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The legislature placed a substantial focus on addressing the needs of students, providing additional education options and ensuring each child has the opportunity to learn in the best way possible. Several key items included allowing a child to transfer schools to utilize in-person learning, permitting homeschool students to participate in UIL activities, and equalizing opportunities for open-enrollment charter schools. 

 SENATE BILL 481 ensures the needs of students are met by allowing a child to transfer schools if the current school is offering only virtual instruction and permitting the funding for the student to transfer as well. 

 SENATE BILL 346 allows open-enrollment charter schools to compete for the Jobs and Education for Texans (JET) Grant Program funds that are used to purchase and install equipment for the development of career and technical education courses. Open-enrollment charter schools would be treated just like any other entity eligible for such a grant. 

HOUSE BILL 3610 gives open-enrollment charter schools key rights afforded to school districts by providing that any property purchased or leased by a charter holder using state funds is exempt from property taxation. The bill also provides open-enrollment charter schools have the right to pursue various types of legal action, just school districts do.

HOUSE BILL 547 allows home-school students or students from a nonpublic school to participate in UIL activities on behalf of the public school that the student would attend, while making clear that UIL participation does not authorize a governmental entity to involve itself in home-school activities.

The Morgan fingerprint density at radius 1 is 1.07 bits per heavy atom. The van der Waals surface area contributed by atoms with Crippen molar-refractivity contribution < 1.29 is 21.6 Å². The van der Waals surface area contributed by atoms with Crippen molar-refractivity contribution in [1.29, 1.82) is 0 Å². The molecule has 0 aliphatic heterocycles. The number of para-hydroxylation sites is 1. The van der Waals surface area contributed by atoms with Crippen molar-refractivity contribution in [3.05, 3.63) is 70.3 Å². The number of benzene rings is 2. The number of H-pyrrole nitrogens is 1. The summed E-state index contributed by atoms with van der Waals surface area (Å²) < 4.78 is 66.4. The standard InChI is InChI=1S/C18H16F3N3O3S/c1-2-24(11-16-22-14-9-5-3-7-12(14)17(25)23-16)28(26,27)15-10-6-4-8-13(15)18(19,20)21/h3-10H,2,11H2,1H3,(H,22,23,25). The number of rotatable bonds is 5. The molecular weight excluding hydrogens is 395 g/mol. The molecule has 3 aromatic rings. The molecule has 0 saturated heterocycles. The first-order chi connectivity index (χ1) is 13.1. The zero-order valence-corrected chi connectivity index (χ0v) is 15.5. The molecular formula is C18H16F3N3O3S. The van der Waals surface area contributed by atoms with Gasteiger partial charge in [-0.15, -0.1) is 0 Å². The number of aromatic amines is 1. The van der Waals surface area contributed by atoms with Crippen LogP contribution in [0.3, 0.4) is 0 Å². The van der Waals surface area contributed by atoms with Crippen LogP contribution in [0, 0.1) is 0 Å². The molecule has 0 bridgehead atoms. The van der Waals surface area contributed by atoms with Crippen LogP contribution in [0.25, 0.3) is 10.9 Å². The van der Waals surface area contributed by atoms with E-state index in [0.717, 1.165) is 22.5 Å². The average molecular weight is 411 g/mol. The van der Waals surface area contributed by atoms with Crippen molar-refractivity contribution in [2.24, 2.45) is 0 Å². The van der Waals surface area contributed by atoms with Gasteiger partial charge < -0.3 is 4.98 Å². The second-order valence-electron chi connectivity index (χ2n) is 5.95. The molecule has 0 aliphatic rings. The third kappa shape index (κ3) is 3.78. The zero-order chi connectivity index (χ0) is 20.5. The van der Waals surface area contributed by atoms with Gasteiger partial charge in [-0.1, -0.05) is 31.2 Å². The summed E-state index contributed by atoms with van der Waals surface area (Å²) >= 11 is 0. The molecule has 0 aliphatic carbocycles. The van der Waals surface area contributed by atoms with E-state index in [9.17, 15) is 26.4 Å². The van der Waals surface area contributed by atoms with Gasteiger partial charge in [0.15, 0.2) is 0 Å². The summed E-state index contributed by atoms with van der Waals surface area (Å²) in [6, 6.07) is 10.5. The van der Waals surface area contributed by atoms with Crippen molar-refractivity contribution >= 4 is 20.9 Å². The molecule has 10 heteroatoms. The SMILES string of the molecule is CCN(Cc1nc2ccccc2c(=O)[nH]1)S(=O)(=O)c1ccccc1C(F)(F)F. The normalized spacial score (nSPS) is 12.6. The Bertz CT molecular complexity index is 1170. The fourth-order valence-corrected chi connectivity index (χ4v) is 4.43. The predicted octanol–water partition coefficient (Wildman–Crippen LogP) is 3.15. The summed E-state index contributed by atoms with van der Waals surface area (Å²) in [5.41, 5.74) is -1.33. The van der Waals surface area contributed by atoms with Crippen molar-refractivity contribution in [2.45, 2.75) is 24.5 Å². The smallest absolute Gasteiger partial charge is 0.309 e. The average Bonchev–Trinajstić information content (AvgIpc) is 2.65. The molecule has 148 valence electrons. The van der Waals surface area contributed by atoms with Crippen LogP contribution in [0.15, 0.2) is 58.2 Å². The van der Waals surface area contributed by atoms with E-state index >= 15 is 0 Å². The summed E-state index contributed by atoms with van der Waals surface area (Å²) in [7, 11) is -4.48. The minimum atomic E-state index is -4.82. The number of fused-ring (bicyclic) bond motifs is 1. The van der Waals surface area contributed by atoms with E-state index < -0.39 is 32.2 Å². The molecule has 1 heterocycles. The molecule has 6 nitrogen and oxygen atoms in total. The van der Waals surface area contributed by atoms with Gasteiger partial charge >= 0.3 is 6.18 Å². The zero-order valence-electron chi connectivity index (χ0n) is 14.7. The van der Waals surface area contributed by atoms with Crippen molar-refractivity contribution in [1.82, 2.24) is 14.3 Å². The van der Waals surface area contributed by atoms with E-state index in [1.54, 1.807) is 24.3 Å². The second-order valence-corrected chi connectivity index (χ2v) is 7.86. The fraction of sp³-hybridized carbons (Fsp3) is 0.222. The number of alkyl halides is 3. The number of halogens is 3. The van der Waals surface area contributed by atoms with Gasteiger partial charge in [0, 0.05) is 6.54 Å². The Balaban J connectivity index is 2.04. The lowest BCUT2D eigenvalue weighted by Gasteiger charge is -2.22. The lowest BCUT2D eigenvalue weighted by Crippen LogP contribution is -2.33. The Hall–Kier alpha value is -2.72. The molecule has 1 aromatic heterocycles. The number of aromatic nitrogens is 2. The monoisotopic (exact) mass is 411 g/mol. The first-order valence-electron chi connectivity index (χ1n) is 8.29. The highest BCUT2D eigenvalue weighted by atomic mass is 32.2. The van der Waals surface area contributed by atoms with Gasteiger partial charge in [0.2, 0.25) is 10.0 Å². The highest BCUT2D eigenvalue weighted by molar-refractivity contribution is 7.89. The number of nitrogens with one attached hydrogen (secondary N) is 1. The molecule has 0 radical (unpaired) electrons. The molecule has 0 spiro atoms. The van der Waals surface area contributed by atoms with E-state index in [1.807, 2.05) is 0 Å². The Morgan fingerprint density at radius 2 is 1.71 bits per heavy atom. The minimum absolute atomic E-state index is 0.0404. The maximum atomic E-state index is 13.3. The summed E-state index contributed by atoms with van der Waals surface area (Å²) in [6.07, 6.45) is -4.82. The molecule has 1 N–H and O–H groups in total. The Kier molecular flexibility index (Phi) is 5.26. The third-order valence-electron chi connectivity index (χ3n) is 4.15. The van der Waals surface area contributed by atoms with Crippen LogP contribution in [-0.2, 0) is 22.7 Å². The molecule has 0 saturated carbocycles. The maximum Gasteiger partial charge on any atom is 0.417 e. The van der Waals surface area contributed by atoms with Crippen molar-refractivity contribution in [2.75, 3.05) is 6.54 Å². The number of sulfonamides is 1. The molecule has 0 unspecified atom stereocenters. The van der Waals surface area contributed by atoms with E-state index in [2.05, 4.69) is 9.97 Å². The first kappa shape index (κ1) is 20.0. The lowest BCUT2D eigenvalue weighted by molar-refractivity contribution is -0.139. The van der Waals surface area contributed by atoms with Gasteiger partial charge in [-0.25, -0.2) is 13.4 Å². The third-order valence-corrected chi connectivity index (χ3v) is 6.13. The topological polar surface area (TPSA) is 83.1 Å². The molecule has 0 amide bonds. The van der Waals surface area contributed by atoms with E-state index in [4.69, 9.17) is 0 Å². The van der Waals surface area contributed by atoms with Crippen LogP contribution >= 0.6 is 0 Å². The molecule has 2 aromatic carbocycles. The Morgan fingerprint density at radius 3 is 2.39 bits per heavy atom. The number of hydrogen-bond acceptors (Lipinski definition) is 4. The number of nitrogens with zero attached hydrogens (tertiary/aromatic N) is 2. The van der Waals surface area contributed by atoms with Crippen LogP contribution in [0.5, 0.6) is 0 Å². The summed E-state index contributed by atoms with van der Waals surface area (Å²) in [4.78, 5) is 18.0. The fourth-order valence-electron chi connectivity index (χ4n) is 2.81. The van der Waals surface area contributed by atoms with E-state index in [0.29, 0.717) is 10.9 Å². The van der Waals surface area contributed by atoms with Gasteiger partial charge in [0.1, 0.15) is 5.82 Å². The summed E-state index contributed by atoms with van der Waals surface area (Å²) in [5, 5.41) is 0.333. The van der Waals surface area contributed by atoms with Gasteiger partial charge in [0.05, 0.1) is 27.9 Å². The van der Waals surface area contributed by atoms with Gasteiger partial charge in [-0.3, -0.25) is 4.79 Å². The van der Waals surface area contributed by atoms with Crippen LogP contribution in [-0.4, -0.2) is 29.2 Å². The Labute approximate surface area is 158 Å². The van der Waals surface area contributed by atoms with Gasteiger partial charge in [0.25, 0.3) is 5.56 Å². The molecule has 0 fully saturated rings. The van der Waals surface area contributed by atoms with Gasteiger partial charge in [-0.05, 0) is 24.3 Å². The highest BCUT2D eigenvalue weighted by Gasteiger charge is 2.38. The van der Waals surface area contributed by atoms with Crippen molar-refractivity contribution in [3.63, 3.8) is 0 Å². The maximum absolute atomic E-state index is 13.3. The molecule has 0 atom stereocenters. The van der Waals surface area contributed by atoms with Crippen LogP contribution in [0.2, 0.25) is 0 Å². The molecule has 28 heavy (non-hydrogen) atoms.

SENATE BILL 321 makes two key reforms to the Teachers Retirement System (TRS), a state pension fund which is currently in a precarious financial position. First, the bill requires the state to make a payment each year to pay down the unfunded liabilities of the under-performing pension fund. Second, to minimize the chances that the state will have to inject more funds to shore up the system, SB 321 provides that new members of TRS will participate in a cash balance plan rather than a defined benefit plan. This change will ensure that TRS members will bear investment risk, similar to how most private sector workers bear risk in their retirement investments. In addition, addressing the current funding shortfall now rather than several decades from now will save taxpayers millions of dollars. 

SENATE BILL 204 makes it easier for students to attend a school that best fits their needs by providing access and removing barriers to bus transportation. 

SENATE BILL 1365 addresses a critical state obligation to remedy failing schools by permitting the TEA commissioner to intervene or sanction school districts after an investigation determines the school is not adequately performing. The bill also requires an annual publication of data on failing schools. 

SENATE BILL 1955 exempts “learning pods”, a group of children who, based on the voluntary association of the children's parents, meet together at various times and places to participate in or enhance the children's primary or secondary academic studies, from any ordinance or rule that applies to a school district campus or child-care facility. This bill codifies the independence and autonomy of learning pods. 

SENATE BILL 15 authorizes school districts and open-enrollment charter schools with an overall performance rating of C or higher in the preceding year to operate a remote learning program to offer virtual courses outside the state virtual school network.  

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